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Whip-Steering-Wheels

A car being called a whip is actually based in history. When steering wheels were first introduced to the automobile, it was called a whip. Whips were used to control horses drawing a buggy, so, since the steering wheel controlled the car, it was referred to as the whip. The term ”whip” was later used in rap and hip-hop lyrics to refer to expensive automobiles, but has since devolved to refer to any car someone wants to talk about.

Prior To The Steering Wheel

It is hard to imagine a car controlled by anything other than a steering wheel, but the first steering wheel did not appear until approximately 1894 and was installed in a race car. Prior to that every car was steered with a tiller, much like a boat. Many versions were a simple stick. You pushed right to turn left, and vice-versa. This could be confusing and made it difficult to make tight turns. The limitations of the tiller were not very important as most cars of the time did not exceed 2 hp.

In 1894, Alfred Vacheron entered a Pahhard 4 hp into the Paris–Rouen race. He had fitted it with what is acknowledged to be the first steering wheel, but it did not catch on for mass production immediately.  In 1898, Thomas and Charles T. Jeffery, built two experimental cars, called Ramblers, featuring a front-mounted engine, as well as a steering wheel; however, the automakers used the conventional rear-engine, tiller-steered layout for mass production Ramblers during 1902. In 1903, the Rambler Model E was equipped with a tiller early in the production run, but a steering wheel became ubiquitous by the end of the year. In 1904, all Ramblers featured steering wheels. Shortly afterward all production cars in the world had a steering wheel. It only took a short decade, but the tiller had been replaced forever.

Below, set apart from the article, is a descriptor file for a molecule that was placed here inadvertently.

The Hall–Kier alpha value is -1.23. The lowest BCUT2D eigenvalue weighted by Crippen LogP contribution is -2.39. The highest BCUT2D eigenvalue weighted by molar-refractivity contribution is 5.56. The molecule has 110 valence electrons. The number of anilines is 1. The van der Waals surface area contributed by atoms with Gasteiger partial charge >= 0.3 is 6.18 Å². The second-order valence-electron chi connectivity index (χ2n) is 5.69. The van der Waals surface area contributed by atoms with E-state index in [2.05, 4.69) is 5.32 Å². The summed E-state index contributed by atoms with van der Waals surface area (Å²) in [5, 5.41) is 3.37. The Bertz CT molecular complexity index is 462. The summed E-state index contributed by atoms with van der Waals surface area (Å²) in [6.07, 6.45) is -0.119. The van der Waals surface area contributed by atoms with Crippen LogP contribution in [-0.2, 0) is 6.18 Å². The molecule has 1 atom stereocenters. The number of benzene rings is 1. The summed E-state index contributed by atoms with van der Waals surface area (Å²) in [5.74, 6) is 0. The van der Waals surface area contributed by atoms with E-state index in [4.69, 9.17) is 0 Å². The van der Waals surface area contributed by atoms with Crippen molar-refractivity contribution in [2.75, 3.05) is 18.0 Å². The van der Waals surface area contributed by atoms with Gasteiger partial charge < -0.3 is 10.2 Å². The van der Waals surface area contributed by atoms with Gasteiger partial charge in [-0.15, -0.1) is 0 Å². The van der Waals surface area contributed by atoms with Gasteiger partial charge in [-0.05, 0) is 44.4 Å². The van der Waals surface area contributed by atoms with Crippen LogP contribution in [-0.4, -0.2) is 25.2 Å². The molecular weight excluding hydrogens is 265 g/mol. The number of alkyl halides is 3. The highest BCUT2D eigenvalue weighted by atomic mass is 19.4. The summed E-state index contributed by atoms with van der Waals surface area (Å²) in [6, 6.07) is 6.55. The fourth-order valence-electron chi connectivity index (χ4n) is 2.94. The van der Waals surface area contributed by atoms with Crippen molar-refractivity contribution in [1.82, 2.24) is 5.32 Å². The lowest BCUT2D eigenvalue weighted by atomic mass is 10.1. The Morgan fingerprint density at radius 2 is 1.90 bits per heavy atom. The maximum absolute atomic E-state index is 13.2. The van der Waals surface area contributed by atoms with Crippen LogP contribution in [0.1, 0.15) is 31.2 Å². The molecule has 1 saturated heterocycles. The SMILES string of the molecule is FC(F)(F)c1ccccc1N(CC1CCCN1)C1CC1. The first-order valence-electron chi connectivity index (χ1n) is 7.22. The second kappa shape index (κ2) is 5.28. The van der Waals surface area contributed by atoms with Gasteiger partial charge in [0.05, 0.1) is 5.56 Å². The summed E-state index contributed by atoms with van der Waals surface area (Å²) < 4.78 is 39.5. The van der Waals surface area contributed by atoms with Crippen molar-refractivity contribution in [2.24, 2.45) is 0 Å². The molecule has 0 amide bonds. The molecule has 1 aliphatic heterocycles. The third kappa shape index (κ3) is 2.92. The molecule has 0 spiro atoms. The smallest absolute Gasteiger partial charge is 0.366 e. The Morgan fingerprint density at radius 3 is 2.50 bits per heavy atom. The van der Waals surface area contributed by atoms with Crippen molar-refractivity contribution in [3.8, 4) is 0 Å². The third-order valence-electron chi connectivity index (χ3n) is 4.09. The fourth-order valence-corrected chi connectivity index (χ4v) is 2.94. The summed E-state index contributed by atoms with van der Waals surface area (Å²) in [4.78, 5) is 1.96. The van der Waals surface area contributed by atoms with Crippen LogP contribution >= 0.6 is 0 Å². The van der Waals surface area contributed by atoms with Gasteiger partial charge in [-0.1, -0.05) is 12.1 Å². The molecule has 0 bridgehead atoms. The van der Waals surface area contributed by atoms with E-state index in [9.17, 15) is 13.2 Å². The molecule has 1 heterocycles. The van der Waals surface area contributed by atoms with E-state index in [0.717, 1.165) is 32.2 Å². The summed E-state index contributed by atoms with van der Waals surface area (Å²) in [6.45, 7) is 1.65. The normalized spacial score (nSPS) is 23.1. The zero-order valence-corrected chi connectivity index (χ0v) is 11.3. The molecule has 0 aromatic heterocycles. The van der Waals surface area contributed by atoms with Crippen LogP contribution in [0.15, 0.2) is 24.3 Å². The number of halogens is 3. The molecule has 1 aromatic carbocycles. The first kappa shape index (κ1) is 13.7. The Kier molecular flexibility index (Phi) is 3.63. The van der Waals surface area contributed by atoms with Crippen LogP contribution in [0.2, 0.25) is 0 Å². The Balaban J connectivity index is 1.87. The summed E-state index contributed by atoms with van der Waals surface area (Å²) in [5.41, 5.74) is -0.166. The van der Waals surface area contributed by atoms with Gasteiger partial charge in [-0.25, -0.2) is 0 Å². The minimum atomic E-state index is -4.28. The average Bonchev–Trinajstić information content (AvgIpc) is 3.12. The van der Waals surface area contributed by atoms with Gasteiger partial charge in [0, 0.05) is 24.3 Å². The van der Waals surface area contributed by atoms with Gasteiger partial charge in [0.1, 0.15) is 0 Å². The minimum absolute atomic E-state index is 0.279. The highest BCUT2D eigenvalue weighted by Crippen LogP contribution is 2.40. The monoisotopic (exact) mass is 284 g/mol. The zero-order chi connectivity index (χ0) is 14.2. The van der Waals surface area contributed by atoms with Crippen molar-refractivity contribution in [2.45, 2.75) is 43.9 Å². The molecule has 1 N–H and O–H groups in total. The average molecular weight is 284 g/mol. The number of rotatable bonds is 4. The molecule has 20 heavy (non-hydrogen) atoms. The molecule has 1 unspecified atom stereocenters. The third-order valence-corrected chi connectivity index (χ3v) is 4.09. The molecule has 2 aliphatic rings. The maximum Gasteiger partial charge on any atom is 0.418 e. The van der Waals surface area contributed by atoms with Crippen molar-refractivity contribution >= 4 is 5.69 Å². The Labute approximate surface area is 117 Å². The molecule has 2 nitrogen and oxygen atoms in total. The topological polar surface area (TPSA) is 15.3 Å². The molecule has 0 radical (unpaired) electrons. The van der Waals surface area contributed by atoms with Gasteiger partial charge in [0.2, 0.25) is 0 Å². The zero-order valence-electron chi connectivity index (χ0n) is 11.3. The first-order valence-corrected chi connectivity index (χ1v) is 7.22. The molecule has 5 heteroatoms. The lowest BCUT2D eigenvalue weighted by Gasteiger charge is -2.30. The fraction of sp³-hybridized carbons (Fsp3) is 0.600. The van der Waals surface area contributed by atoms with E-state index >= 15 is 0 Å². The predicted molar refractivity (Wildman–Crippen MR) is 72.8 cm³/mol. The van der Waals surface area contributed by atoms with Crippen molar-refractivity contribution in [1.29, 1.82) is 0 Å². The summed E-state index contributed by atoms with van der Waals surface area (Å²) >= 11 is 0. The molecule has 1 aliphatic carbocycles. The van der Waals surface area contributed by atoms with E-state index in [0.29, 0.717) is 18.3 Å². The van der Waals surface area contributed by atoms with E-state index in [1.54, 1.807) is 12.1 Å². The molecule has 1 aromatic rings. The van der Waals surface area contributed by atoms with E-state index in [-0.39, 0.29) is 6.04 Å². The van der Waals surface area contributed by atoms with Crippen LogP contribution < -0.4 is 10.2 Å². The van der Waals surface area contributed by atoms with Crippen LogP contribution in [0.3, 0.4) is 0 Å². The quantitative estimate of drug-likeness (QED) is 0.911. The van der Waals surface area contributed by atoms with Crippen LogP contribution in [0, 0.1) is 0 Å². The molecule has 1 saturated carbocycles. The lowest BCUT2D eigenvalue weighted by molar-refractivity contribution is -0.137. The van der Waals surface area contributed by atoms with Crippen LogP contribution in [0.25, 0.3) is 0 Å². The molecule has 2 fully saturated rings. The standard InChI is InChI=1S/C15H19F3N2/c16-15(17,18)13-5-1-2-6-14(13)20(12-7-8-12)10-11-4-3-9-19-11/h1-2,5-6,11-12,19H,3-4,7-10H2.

From Steering Wheel To Whip

Urban legend has it that early rap and hip-hop artists noticed that the Mercedes-Benz logo resembles a steering wheel. The combination of the logo and the feeling of empowerment gained from owning an expensive car, led to ”whip” meaning an expensive car. Over time and because many people cannot afford an expensive car, a whip has come to refer to any vehicle.

 

About the author: Jerry Coffey

 

Jerry Coffey is the financial expert here at AutoFoundry.com. A recovered "debtaholic," he now preaches frugal-living and sound money management here and at Repaid.org, where he is the chief contributor. He works for a major automaker.

 

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One Comment

  1. I would be interested in the sources of your information on the steering wheel. I have written a book and do school presentations on automotive history. Reliable sources for information are always welcome. Thanks!

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